The constant rejection, scrutiny, and failure the average writers face can easily turn them into self-loathing perfectionists. If you include the cost of entering contests, paying for coverage, and dozens of rewrites, it sometimes adds insult to injury.
No one said screenwriting would be a walk in the park, but we shouldn't make the journey harder than it should be by belittling, shaming, and forcing unrealistic expectations on ourselves. Here are six ways you can become a happier writer by practicing a little self-compassion.
When I first started writing, it was a blast. I knew my work wasn't perfect, but I was determined to learn and improve. After receiving soul-crushing criticism, I went from a happy writer chucking out ten pages a day to terrified of a blank page.
Finishing a draft was like rocket science because now I feared not being perfect and loathed myself for making past mistakes. Unfortunately for me, I had to realize the first draft is going to suck. It's supposed to suck because you need to give yourself a foundation to work with.
In the first draft, it's okay to write awkward dialogue, adverbs, or scenes that might not be in the final draft; the first draft is supposed to be a mess. It's called a vomit draft for a reason.
Every screenplay has strengths and weaknesses. If you're bad at writing dialogue, maybe your descriptions are great, or perhaps your structure isn't the best, but you have fantastic characters with vivid voices.
Look at the feedback on your last script. Even if the marks are low, you probably have at least one area you did good in. It's important to know your weaknesses, so you can improve, but reminding yourself that you did something right will make you feel better about yourself.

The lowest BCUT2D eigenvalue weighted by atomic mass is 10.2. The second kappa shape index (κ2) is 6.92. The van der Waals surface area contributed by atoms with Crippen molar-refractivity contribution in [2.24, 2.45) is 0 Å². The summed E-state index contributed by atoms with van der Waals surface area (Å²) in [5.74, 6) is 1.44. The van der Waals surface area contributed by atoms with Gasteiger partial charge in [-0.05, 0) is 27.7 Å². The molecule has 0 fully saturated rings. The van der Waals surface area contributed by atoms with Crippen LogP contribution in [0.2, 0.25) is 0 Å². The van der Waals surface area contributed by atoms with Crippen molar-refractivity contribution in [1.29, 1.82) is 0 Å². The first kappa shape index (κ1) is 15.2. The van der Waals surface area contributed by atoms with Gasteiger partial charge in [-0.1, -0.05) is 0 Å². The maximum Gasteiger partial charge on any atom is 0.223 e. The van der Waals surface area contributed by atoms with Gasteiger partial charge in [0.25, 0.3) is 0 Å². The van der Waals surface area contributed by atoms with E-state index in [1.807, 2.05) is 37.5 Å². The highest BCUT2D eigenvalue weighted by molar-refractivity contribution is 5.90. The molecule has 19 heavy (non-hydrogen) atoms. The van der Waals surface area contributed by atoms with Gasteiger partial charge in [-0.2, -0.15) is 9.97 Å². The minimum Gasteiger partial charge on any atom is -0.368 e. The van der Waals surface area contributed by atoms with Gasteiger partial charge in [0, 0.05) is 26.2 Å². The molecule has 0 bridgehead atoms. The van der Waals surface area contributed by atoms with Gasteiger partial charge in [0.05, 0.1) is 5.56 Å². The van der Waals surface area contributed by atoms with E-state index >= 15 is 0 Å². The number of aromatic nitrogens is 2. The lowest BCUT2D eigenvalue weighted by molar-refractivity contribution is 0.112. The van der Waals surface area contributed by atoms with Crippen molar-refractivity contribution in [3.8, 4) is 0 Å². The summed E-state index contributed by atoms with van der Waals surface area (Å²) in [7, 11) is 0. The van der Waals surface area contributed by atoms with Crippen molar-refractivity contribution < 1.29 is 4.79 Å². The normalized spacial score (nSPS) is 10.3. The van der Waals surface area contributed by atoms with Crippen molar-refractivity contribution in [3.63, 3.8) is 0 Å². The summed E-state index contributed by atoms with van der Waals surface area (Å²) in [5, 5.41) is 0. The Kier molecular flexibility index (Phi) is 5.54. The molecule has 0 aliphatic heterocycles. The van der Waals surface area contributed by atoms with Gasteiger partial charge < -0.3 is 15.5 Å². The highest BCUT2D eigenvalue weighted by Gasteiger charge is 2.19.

When I used to read over my old screenplays, I'd cringe and tell myself how awful this is.. No wonder you scored so low; this is garbage. It's obvious you don't have any talent; what were you thinking?
After reading some blogs on self-love and healing, I noticed I'm insanely harsh on myself, and I'd never say these things to someone else if they wrote my story. Sometimes we need to take a step back and ask ourselves, Am I being mean to myself?
If I was giving feedback to someone else who wrote the same script, would I tell them what I'm saying to myself during the rewrite process? Remember, being mean to yourself subconsciously programs your brain to procrastinate and discourages you from writing altogether.
Screenwriting is one of the most competitive, brutal, and soul-sucking careers in writing you could ever have. A great way to avoid feeling like a failure is to celebrate your milestones. It can be small, like writing five pages a day or huge, like winning a contest or getting signed. You could also compare your old works to your new work so you can see how much you've improved over the years.
Sometimes I'll browse Reddit and read amazing success stories of writers who made it in or accomplished something major. I applaud them for their successes, but I can't help but compare myself to them, or I'd read a fantastic screenplay and feel terrible about my work. It was a painful cycle, so I just stopped reading them. Once I understood writing is a journey and stopped trying to compete with others, it felt like a weight lifted off my shoulders.
We all look up to famous writers such as Quentin Tarantino, Alfonso Cuarón, and James Cameron. Some writers even become obsessed with them, try to copy their style and get frustrated when they can't. Every writer has their voice, and the more you try to sound or be like someone else, the more you'll lose your individuality.
Being an aspiring writer is tough; so many people give up after years of rejection, but if you can appreciate your small milestones and be kind to yourself, whatever or not you're successful, you'll at least be happy.
Have you ever thought about giving up on writing or compared yourself to someone who just seemed to have it all?
Tell us in the comment section below!
I'm a aspiring screenwriter and very passionate about the craft of writing. If you're interested in reading some of what I have, message me. :)
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